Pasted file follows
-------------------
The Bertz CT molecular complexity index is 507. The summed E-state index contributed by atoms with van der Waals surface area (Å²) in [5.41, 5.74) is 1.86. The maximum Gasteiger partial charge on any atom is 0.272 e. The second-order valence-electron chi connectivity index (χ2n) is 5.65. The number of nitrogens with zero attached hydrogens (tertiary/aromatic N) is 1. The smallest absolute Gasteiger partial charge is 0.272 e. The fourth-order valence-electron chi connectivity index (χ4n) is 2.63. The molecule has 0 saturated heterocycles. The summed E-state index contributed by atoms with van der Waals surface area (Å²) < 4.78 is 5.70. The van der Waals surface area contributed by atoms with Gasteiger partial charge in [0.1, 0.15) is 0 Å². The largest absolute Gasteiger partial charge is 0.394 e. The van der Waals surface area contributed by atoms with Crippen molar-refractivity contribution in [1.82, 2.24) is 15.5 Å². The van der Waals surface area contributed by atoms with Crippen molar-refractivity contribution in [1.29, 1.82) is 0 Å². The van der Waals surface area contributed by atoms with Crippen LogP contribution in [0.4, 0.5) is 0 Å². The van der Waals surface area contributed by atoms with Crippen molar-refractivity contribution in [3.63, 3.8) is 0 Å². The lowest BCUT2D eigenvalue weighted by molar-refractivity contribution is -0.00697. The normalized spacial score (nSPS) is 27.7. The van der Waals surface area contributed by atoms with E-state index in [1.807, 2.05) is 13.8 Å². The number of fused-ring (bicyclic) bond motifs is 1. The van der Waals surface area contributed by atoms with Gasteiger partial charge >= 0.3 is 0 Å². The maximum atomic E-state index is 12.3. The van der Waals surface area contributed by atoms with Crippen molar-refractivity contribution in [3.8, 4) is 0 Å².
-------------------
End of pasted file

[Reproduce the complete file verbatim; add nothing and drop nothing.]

The Bertz CT molecular complexity index is 507. The summed E-state index contributed by atoms with van der Waals surface area (Å²) in [5.41, 5.74) is 1.86. The maximum Gasteiger partial charge on any atom is 0.272 e. The second-order valence-electron chi connectivity index (χ2n) is 5.65. The number of nitrogens with zero attached hydrogens (tertiary/aromatic N) is 1. The smallest absolute Gasteiger partial charge is 0.272 e. The fourth-order valence-electron chi connectivity index (χ4n) is 2.63. The molecule has 0 saturated heterocycles. The summed E-state index contributed by atoms with van der Waals surface area (Å²) < 4.78 is 5.70. The van der Waals surface area contributed by atoms with Gasteiger partial charge in [0.1, 0.15) is 0 Å². The largest absolute Gasteiger partial charge is 0.394 e. The van der Waals surface area contributed by atoms with Crippen molar-refractivity contribution in [1.82, 2.24) is 15.5 Å². The van der Waals surface area contributed by atoms with Crippen molar-refractivity contribution in [1.29, 1.82) is 0 Å². The van der Waals surface area contributed by atoms with Crippen LogP contribution in [0.4, 0.5) is 0 Å². The van der Waals surface area contributed by atoms with Crippen molar-refractivity contribution in [3.63, 3.8) is 0 Å². The lowest BCUT2D eigenvalue weighted by molar-refractivity contribution is -0.00697. The normalized spacial score (nSPS) is 27.7. The van der Waals surface area contributed by atoms with E-state index in [1.807, 2.05) is 13.8 Å². The number of fused-ring (bicyclic) bond motifs is 1. The van der Waals surface area contributed by atoms with Gasteiger partial charge >= 0.3 is 0 Å². The maximum atomic E-state index is 12.3. The van der Waals surface area contributed by atoms with Crippen molar-refractivity contribution in [3.8, 4) is 0 Å².